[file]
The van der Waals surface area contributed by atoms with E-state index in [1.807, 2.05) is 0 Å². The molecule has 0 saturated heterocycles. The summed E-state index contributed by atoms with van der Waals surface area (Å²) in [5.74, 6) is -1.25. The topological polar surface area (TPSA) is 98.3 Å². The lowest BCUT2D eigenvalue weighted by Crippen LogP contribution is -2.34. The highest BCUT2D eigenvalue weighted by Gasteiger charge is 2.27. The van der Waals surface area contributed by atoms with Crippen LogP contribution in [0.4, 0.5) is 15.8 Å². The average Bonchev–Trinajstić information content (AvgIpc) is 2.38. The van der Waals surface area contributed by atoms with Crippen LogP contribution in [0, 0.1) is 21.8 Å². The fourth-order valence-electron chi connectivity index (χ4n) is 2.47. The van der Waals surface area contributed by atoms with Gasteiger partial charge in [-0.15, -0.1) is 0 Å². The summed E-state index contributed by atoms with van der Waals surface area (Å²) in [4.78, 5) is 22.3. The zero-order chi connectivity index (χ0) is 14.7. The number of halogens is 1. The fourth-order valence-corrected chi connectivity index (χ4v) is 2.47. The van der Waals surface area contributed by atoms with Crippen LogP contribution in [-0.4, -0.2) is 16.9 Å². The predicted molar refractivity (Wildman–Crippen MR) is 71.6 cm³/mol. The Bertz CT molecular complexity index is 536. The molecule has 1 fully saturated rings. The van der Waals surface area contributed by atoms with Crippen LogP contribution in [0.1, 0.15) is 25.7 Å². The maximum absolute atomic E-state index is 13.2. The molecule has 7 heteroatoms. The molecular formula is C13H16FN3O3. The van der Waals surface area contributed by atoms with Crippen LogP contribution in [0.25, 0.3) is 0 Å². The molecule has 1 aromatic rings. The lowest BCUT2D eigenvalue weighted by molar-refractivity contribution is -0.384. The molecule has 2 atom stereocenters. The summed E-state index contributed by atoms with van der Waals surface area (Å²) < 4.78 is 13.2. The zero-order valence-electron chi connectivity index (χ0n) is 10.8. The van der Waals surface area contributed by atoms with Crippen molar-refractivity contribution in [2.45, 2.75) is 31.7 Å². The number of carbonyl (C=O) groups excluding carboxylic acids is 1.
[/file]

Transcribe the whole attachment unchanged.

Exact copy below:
The van der Waals surface area contributed by atoms with E-state index in [1.807, 2.05) is 0 Å². The molecule has 0 saturated heterocycles. The summed E-state index contributed by atoms with van der Waals surface area (Å²) in [5.74, 6) is -1.25. The topological polar surface area (TPSA) is 98.3 Å². The lowest BCUT2D eigenvalue weighted by Crippen LogP contribution is -2.34. The highest BCUT2D eigenvalue weighted by Gasteiger charge is 2.27. The van der Waals surface area contributed by atoms with Crippen LogP contribution in [0.4, 0.5) is 15.8 Å². The average Bonchev–Trinajstić information content (AvgIpc) is 2.38. The van der Waals surface area contributed by atoms with Crippen LogP contribution in [0, 0.1) is 21.8 Å². The fourth-order valence-electron chi connectivity index (χ4n) is 2.47. The van der Waals surface area contributed by atoms with Gasteiger partial charge in [-0.15, -0.1) is 0 Å². The summed E-state index contributed by atoms with van der Waals surface area (Å²) in [4.78, 5) is 22.3. The zero-order chi connectivity index (χ0) is 14.7. The number of halogens is 1. The fourth-order valence-corrected chi connectivity index (χ4v) is 2.47. The van der Waals surface area contributed by atoms with Crippen LogP contribution in [-0.4, -0.2) is 16.9 Å². The predicted molar refractivity (Wildman–Crippen MR) is 71.6 cm³/mol. The Bertz CT molecular complexity index is 536. The molecule has 1 fully saturated rings. The van der Waals surface area contributed by atoms with Crippen LogP contribution in [0.1, 0.15) is 25.7 Å². The maximum absolute atomic E-state index is 13.2. The molecule has 7 heteroatoms. The molecular formula is C13H16FN3O3. The van der Waals surface area contributed by atoms with Crippen LogP contribution in [0.25, 0.3) is 0 Å². The molecule has 1 aromatic rings. The lowest BCUT2D eigenvalue weighted by molar-refractivity contribution is -0.384. The molecule has 2 atom stereocenters. The summed E-state index contributed by atoms with van der Waals surface area (Å²) < 4.78 is 13.2. The zero-order valence-electron chi connectivity index (χ0n) is 10.8. The van der Waals surface area contributed by atoms with Crippen molar-refractivity contribution in [2.45, 2.75) is 31.7 Å². The number of carbonyl (C=O) groups excluding carboxylic acids is 1.